New York City organization predicts logistical problems and red ink for citywide organics collection program.

 

The New York-based Citizens Budget Commission (CBC) has released a report with its analysis of the potential cost to New York City taxpayers of diverting food scraps and other organic material from landfills. The report, titled “Can We Have Our Cake and Compost it Too? An Analysis of Food Waste Diversion in New York City,” contends that an expansion of the city’s organics programs “would impose substantial logistical and financial burdens.”

New York City has, according to the CBC, initiated a residential organic waste collection pilot program and recently adopted a collection mandate on large commercial producers of food waste. By 2018 the city aims to have a citywide residential program, and the commercial mandate could be expanded as greater processing capacity becomes available, says the group.

“If residential curbside organics collection was expanded citywide, the program would add new costs ranging from $177 million to $251 million annually, because at least 88,000 new truck-shifts by the Department of Sanitation (DSNY) would be needed, adding traffic and contributing to local air pollution,” states the CBC. “Moreover, if residential or commercial organic waste diversion were to expand significantly, accessing processing capacity close to the city would be a challenge, at least in the short run,” it adds.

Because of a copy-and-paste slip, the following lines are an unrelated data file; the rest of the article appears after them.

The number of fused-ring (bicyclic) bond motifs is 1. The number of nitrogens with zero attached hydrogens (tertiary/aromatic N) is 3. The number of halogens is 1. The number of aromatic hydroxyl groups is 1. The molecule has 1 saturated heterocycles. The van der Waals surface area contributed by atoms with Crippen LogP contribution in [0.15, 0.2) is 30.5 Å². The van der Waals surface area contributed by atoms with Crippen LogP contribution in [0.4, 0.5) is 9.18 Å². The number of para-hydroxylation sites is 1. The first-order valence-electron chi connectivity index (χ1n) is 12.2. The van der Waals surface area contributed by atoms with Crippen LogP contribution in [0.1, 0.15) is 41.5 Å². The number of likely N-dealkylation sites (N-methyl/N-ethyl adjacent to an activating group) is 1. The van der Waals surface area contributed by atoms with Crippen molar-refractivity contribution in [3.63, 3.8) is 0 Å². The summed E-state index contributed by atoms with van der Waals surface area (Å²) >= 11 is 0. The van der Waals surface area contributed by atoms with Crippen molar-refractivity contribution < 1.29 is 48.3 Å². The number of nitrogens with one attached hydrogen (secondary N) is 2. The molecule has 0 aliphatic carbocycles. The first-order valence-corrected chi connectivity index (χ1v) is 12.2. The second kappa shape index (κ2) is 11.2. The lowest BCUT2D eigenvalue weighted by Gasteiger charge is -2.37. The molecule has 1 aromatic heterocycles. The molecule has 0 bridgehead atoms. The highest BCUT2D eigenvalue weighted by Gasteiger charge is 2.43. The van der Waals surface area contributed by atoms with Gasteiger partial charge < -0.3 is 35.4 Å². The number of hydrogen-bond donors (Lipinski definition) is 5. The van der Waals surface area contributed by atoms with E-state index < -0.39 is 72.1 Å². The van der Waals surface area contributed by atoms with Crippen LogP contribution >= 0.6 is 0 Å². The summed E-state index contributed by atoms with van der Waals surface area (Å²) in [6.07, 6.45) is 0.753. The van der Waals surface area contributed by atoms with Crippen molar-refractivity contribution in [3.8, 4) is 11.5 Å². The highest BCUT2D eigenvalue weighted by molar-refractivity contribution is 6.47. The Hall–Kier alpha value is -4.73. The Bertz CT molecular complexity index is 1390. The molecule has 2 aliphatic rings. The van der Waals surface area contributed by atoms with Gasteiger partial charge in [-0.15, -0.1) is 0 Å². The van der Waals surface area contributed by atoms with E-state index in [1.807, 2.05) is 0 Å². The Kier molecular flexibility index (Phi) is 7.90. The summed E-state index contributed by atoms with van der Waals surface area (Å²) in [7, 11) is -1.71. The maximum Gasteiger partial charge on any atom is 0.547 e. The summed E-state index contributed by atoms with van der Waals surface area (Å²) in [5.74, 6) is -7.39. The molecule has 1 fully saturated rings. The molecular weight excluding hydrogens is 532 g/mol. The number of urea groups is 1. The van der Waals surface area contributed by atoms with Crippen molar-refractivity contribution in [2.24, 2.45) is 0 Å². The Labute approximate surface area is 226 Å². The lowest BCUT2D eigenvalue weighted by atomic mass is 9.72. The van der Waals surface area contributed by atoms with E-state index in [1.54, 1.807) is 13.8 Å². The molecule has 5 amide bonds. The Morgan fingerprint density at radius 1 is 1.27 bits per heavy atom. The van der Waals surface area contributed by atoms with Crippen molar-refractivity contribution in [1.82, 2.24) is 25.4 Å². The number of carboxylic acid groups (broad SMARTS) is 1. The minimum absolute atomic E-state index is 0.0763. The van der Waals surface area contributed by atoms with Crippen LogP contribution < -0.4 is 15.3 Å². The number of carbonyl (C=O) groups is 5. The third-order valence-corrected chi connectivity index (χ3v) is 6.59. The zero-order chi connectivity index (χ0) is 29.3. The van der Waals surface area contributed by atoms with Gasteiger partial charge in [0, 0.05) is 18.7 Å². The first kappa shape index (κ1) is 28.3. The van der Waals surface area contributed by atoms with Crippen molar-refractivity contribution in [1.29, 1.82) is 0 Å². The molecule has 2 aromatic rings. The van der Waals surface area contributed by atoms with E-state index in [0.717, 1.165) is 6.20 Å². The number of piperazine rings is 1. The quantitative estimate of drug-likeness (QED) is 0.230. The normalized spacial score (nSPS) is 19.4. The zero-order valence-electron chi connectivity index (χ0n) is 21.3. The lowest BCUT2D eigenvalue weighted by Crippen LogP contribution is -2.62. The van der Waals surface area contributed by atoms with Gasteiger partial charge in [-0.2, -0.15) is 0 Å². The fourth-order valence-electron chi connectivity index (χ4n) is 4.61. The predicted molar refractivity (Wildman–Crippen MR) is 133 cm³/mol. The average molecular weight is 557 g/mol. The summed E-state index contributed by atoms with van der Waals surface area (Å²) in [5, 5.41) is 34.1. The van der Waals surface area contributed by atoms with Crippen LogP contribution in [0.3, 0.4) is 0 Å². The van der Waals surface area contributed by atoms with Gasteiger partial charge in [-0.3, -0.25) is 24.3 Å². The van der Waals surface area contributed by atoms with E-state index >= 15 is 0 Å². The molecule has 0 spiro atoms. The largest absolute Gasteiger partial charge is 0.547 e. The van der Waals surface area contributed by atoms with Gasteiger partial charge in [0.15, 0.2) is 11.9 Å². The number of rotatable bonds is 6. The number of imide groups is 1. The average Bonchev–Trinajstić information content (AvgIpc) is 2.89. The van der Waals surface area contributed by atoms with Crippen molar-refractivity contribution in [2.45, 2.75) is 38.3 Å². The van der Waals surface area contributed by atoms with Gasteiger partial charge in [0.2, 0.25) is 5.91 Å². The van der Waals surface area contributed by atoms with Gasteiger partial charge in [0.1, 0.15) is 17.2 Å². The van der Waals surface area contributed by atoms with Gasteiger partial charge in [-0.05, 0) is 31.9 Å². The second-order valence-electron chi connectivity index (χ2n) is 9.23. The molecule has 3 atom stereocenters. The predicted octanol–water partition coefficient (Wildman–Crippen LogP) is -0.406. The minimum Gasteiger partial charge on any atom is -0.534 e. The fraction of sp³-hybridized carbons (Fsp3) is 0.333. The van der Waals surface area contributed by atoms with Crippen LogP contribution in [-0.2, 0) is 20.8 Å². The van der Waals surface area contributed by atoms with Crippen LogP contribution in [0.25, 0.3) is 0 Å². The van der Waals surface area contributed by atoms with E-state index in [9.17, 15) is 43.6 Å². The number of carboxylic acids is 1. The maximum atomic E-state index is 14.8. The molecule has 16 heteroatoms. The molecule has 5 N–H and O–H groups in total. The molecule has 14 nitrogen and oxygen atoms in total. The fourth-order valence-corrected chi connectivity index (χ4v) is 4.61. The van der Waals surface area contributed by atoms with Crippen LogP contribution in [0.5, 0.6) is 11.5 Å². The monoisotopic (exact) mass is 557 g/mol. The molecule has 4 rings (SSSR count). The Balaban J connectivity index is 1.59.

The CBC recommends in-sink food waste disposers as an alternative technology for food waste diversion that “should also be examined as part of the city’s organics diversion strategy.” Says the CBC, “This underutilized technology could divert a significant amount of food waste from landfills to some of the City’s wastewater treatment plant digesters without adding new trucks to the road.”

DSNY and the state’s Department of Environmental Protection (DEP) also could collaborate on other approaches that would not add significant new costs, says the CBC, adding that two possibilities are:

expanding curbside collections only where and when additional collection routes are not required, potentially by collecting refuse and organics simultaneously with trucks with two separate compartments; or
encouraging the use of in-sink disposers in select neighborhoods with adequate wastewater treatment plant infrastructure.

“As New York City seeks environmental benefits from wider diversion of organic waste, city officials should understand these programs have real costs,” says CBC President Carol Kellermann. “Unless residential trash collection costs are reduced, new program costs will greatly overwhelm any potential savings from landfill reduction.”

The CBC, founded in 1932, bills itself as a nonpartisan, nonprofit civic organization devoted to influencing constructive change in the finances and services of the New York State and New York City governments.

 

Source: RecyclingToday